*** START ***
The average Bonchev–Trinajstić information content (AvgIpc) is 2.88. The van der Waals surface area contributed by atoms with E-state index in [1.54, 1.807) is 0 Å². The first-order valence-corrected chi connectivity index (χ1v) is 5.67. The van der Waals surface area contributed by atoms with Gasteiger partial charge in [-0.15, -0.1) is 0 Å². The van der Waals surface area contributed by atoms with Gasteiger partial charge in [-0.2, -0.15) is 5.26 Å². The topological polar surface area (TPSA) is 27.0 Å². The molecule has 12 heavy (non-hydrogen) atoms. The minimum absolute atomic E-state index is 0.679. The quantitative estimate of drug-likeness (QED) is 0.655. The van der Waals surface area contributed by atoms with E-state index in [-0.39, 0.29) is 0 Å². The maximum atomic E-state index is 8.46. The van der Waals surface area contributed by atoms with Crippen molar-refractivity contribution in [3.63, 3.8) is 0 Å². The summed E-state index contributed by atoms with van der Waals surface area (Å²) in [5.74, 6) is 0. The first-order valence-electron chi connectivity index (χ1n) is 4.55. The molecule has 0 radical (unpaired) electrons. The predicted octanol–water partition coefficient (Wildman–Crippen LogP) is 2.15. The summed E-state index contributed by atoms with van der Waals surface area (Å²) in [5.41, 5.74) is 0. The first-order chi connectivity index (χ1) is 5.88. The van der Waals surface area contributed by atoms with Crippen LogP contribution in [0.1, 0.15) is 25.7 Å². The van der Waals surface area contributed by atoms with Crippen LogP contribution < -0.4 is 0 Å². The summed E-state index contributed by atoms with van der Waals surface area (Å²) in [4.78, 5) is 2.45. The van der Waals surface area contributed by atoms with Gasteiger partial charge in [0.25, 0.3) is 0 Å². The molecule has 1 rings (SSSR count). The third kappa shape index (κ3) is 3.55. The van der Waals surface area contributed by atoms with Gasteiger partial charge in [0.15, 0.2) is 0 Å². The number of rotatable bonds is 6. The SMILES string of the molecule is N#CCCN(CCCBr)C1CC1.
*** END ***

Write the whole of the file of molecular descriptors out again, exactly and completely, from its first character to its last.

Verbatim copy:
The average Bonchev–Trinajstić information content (AvgIpc) is 2.88. The van der Waals surface area contributed by atoms with E-state index in [1.54, 1.807) is 0 Å². The first-order valence-corrected chi connectivity index (χ1v) is 5.67. The van der Waals surface area contributed by atoms with Gasteiger partial charge in [-0.15, -0.1) is 0 Å². The van der Waals surface area contributed by atoms with Gasteiger partial charge in [-0.2, -0.15) is 5.26 Å². The topological polar surface area (TPSA) is 27.0 Å². The molecule has 12 heavy (non-hydrogen) atoms. The minimum absolute atomic E-state index is 0.679. The quantitative estimate of drug-likeness (QED) is 0.655. The van der Waals surface area contributed by atoms with E-state index in [-0.39, 0.29) is 0 Å². The maximum atomic E-state index is 8.46. The van der Waals surface area contributed by atoms with Crippen molar-refractivity contribution in [3.63, 3.8) is 0 Å². The summed E-state index contributed by atoms with van der Waals surface area (Å²) in [5.74, 6) is 0. The first-order valence-electron chi connectivity index (χ1n) is 4.55. The molecule has 0 radical (unpaired) electrons. The predicted octanol–water partition coefficient (Wildman–Crippen LogP) is 2.15. The summed E-state index contributed by atoms with van der Waals surface area (Å²) in [5.41, 5.74) is 0. The first-order chi connectivity index (χ1) is 5.88. The van der Waals surface area contributed by atoms with Crippen LogP contribution in [0.1, 0.15) is 25.7 Å². The van der Waals surface area contributed by atoms with Crippen LogP contribution < -0.4 is 0 Å². The summed E-state index contributed by atoms with van der Waals surface area (Å²) in [4.78, 5) is 2.45. The van der Waals surface area contributed by atoms with Gasteiger partial charge in [0.25, 0.3) is 0 Å². The molecule has 1 rings (SSSR count). The third kappa shape index (κ3) is 3.55. The van der Waals surface area contributed by atoms with Gasteiger partial charge in [0.15, 0.2) is 0 Å². The number of rotatable bonds is 6. The SMILES string of the molecule is N#CCCN(CCCBr)C1CC1.